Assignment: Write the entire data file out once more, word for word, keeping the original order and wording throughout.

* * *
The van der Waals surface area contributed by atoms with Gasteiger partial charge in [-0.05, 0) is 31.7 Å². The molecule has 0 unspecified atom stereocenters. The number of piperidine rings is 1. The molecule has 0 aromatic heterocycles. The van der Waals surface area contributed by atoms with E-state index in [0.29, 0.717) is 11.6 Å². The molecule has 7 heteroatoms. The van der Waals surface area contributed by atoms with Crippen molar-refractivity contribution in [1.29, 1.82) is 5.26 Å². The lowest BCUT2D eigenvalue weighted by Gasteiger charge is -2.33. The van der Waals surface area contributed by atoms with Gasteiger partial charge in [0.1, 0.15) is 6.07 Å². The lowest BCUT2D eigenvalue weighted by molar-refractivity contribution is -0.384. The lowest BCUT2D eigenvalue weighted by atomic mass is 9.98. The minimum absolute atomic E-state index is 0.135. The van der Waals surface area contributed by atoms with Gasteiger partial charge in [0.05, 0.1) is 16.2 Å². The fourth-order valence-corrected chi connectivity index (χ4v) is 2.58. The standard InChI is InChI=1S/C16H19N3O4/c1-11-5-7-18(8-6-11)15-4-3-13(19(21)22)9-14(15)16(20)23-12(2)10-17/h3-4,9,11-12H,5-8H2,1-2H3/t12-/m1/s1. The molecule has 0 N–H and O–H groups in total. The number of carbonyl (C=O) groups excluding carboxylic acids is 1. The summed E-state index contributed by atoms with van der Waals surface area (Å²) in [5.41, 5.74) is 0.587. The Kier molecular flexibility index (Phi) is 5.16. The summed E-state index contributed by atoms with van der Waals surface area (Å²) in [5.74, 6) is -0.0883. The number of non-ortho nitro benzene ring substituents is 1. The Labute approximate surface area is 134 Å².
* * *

The van der Waals surface area contributed by atoms with Gasteiger partial charge in [-0.05, 0) is 31.7 Å². The molecule has 0 unspecified atom stereocenters. The number of piperidine rings is 1. The molecule has 0 aromatic heterocycles. The van der Waals surface area contributed by atoms with E-state index in [0.29, 0.717) is 11.6 Å². The molecule has 7 heteroatoms. The van der Waals surface area contributed by atoms with Crippen molar-refractivity contribution in [1.29, 1.82) is 5.26 Å². The lowest BCUT2D eigenvalue weighted by Gasteiger charge is -2.33. The van der Waals surface area contributed by atoms with Gasteiger partial charge in [0.1, 0.15) is 6.07 Å². The lowest BCUT2D eigenvalue weighted by molar-refractivity contribution is -0.384. The lowest BCUT2D eigenvalue weighted by atomic mass is 9.98. The minimum absolute atomic E-state index is 0.135. The van der Waals surface area contributed by atoms with Gasteiger partial charge in [0.05, 0.1) is 16.2 Å². The fourth-order valence-corrected chi connectivity index (χ4v) is 2.58. The standard InChI is InChI=1S/C16H19N3O4/c1-11-5-7-18(8-6-11)15-4-3-13(19(21)22)9-14(15)16(20)23-12(2)10-17/h3-4,9,11-12H,5-8H2,1-2H3/t12-/m1/s1. The molecule has 0 N–H and O–H groups in total. The number of carbonyl (C=O) groups excluding carboxylic acids is 1. The summed E-state index contributed by atoms with van der Waals surface area (Å²) in [5.41, 5.74) is 0.587. The Kier molecular flexibility index (Phi) is 5.16. The summed E-state index contributed by atoms with van der Waals surface area (Å²) in [5.74, 6) is -0.0883. The number of non-ortho nitro benzene ring substituents is 1. The Labute approximate surface area is 134 Å².